While the European Union had developed a sophisticated digital cell phone system, the United States was still operating primarily on the old, analog AMPS network and TDMA. Department of E&C 2010 Lovely Institute of Technology, Phagwara 2 RF OPTIMIZATION AND PLANNING In the end o the end of October 2001, Cingular was the first to announce their switch to the 3G GSM network. This involved switching more then 22 million customers from TDMA to GSM. In 2005 Cingular stopped new phone activation on the TDMA network and began only selling GSM service. 1. History of GSM in brief •1982:CEPT (Conference of European Posts and Telecommunications) establishes a GSM group in order to develop the standards for pan-European cellular mobile system •1988:Validation of the GSM System. •1991:Commercial launch of the GSM service. •1992:Enlargement of the countries that signed the GSM-MoU> Coverage of larger cities/airports. •1993:Coverage of main roads GSM services start outside Europe. •1995:Phase 2 of the GSM specifications Coverage of rural areas. 1. 4 GSM Frequency Band There are five major GSM frequencies that have become standard worldwide. They are following ¦GSM-1800 ¦GSM850 GSM-1900 ¦GSM-400 1. 4. 1 GSM-900 and GSM-1800 GSM-900 and GSM-1800 are standards used mostly worldwide. It is the frequency European phones operate on as well as most of Asia and Australia. 1. 4. 2 GSM-850 and GSM-1900 GSM-850 and GSM-1900 are primarily United States frequencies. They are also the standard for Canada GSM service and countries in Latin and South America. Most of the Cingular network operates on GSM 850, while much of T-Mobile operates at GSM-1900. T-Mobile however, has roaming agreements with Cingular. Meaning in the case of no service at GSM-1900, the phone will switch to GSM-850 and operate on Cingular’s network. . 4. 3 GSM-400 GSM-400 is the least popular of the bunch and is rarely used. It is an older frequency that was used in Russia and Europe before GSM-900 and GSM-1800 became available. There are not many networks currently operating at this frequency. .5 GSM Services . The GSM services are grouped into three categories: 1. Teleservices (TS) 2. Bearer services (BS) 3. Supplementary services (SS) 1. 5. 1 Teleservices Regular telephony, emergency calls, and voice messaging are within Teleservices. Telephony, the old bidirectional speech calls, is certainly the most popular of all services.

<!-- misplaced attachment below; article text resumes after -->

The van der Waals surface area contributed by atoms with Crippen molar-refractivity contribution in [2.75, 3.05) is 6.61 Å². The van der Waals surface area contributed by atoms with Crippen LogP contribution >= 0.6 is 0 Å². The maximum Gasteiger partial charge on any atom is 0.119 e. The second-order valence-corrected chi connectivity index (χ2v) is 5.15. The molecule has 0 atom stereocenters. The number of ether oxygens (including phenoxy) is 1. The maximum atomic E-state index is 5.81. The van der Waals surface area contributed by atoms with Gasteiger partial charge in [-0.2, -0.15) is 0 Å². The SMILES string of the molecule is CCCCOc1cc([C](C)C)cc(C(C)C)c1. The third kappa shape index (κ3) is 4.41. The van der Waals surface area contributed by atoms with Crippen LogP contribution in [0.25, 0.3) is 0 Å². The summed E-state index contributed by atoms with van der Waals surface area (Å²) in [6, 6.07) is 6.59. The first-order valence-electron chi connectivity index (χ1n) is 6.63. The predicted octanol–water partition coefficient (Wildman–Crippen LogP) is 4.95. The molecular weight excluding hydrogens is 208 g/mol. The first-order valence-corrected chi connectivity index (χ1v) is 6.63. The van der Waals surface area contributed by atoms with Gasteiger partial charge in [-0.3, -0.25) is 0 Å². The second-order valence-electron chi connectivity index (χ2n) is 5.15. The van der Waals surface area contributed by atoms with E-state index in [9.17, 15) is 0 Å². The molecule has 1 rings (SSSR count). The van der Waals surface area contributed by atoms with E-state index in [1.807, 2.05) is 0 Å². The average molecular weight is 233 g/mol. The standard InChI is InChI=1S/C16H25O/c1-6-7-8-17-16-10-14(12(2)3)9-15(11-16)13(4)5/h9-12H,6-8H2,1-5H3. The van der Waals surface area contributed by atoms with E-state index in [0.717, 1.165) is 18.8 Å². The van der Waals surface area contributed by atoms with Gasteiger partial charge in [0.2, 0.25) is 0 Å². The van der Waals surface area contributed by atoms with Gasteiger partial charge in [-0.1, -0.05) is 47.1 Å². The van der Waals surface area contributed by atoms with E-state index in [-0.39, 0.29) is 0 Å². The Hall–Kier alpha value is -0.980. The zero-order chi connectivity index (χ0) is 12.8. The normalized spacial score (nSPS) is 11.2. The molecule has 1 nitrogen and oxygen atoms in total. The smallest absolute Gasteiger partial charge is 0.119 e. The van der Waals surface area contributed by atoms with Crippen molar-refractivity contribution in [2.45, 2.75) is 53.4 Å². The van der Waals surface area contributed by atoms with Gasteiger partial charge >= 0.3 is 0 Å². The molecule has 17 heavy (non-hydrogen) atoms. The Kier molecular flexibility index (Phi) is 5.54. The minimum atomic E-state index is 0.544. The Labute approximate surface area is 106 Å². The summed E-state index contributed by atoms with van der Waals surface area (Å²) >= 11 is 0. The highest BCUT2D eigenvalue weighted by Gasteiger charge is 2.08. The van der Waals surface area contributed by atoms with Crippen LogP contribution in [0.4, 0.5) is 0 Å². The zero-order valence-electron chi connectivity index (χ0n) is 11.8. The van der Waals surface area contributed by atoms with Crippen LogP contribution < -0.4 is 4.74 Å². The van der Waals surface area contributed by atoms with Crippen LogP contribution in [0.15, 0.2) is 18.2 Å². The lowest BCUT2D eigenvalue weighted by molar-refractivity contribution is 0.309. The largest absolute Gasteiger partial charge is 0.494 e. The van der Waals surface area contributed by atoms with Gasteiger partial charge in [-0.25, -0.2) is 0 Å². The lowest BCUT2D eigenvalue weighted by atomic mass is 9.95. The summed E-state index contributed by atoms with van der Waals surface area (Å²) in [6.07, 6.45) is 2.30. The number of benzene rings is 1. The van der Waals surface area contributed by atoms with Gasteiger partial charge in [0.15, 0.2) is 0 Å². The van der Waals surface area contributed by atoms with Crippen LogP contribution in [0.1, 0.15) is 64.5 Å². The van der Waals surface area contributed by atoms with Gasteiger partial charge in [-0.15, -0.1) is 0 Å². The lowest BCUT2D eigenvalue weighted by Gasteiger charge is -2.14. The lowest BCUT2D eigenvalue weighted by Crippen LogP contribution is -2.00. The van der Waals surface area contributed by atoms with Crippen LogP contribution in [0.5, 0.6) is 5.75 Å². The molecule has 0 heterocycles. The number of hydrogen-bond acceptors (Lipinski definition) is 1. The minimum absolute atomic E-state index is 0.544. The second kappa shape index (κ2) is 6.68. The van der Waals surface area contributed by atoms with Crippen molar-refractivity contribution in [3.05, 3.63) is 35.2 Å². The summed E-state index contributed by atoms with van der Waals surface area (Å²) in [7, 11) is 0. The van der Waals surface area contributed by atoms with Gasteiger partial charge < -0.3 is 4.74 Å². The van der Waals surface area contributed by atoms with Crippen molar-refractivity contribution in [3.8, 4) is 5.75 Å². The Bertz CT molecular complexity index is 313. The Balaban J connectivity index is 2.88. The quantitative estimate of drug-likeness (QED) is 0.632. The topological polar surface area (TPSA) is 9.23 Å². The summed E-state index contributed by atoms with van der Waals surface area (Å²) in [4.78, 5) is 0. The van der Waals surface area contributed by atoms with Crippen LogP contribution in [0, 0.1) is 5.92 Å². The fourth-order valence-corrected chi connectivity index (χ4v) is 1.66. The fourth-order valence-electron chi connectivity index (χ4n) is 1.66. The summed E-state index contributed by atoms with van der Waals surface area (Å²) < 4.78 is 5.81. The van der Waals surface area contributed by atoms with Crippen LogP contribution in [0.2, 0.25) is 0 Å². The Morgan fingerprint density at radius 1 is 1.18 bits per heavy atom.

An emergency call is a feature that allows the mobile subscriber to contact a nearby emergency service, such as police, by dialing a unique number. Voice messaging permits a message to be stored within the voice mailbox of the called party either because the called party is not reachable or because the calling party chooses to do so. 1. 5. 2 Bearer Services Data services, short message service (SMS), cell broadcast, and local features are within BS. Rates up to 9. 6 kbit/s are supported. With a suitable data terminal or computer connected directly to the mobile apparatus, data may be sent through circuit-switched or packet-switched networks.